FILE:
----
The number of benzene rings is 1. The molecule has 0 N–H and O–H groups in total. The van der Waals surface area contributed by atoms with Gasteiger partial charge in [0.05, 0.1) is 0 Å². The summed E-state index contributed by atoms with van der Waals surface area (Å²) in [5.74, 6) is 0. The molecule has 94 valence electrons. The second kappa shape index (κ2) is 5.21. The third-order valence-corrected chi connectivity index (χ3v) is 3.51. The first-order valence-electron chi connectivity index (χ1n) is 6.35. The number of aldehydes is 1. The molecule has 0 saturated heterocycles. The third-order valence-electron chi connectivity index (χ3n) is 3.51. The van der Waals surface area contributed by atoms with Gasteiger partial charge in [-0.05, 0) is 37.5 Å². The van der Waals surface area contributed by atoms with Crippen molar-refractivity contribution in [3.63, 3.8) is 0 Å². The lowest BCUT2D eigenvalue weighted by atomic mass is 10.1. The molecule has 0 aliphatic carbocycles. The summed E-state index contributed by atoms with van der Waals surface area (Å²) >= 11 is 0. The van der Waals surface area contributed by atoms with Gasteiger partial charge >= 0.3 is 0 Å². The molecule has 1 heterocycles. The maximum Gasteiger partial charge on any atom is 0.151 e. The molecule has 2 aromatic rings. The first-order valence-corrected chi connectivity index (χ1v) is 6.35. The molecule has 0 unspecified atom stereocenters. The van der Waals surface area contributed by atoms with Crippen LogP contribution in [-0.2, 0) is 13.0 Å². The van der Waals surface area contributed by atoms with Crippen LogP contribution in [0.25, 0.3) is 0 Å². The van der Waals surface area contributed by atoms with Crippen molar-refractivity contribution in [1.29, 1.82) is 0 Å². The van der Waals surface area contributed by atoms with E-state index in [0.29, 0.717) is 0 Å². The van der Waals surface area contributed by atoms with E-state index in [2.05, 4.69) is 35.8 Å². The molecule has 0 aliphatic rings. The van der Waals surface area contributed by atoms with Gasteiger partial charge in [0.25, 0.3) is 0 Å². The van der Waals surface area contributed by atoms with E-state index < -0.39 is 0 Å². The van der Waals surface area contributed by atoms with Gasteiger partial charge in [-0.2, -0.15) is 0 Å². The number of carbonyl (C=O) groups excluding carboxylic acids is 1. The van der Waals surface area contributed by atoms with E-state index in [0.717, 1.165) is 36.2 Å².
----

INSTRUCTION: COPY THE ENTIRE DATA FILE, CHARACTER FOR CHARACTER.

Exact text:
The number of benzene rings is 1. The molecule has 0 N–H and O–H groups in total. The van der Waals surface area contributed by atoms with Gasteiger partial charge in [0.05, 0.1) is 0 Å². The summed E-state index contributed by atoms with van der Waals surface area (Å²) in [5.74, 6) is 0. The molecule has 94 valence electrons. The second kappa shape index (κ2) is 5.21. The third-order valence-corrected chi connectivity index (χ3v) is 3.51. The first-order valence-electron chi connectivity index (χ1n) is 6.35. The number of aldehydes is 1. The molecule has 0 saturated heterocycles. The third-order valence-electron chi connectivity index (χ3n) is 3.51. The van der Waals surface area contributed by atoms with Gasteiger partial charge in [-0.05, 0) is 37.5 Å². The van der Waals surface area contributed by atoms with Crippen molar-refractivity contribution in [3.63, 3.8) is 0 Å². The lowest BCUT2D eigenvalue weighted by atomic mass is 10.1. The molecule has 0 aliphatic carbocycles. The summed E-state index contributed by atoms with van der Waals surface area (Å²) >= 11 is 0. The van der Waals surface area contributed by atoms with Gasteiger partial charge >= 0.3 is 0 Å². The molecule has 1 heterocycles. The maximum Gasteiger partial charge on any atom is 0.151 e. The molecule has 2 aromatic rings. The first-order valence-corrected chi connectivity index (χ1v) is 6.35. The molecule has 0 unspecified atom stereocenters. The van der Waals surface area contributed by atoms with Crippen LogP contribution in [-0.2, 0) is 13.0 Å². The van der Waals surface area contributed by atoms with Crippen LogP contribution in [0.25, 0.3) is 0 Å². The van der Waals surface area contributed by atoms with Crippen molar-refractivity contribution in [1.29, 1.82) is 0 Å². The van der Waals surface area contributed by atoms with E-state index in [0.29, 0.717) is 0 Å². The van der Waals surface area contributed by atoms with E-state index in [2.05, 4.69) is 35.8 Å². The molecule has 0 aliphatic rings. The van der Waals surface area contributed by atoms with Gasteiger partial charge in [0.25, 0.3) is 0 Å². The van der Waals surface area contributed by atoms with E-state index < -0.39 is 0 Å². The van der Waals surface area contributed by atoms with Gasteiger partial charge in [-0.2, -0.15) is 0 Å². The number of carbonyl (C=O) groups excluding carboxylic acids is 1. The van der Waals surface area contributed by atoms with E-state index in [0.717, 1.165) is 36.2 Å².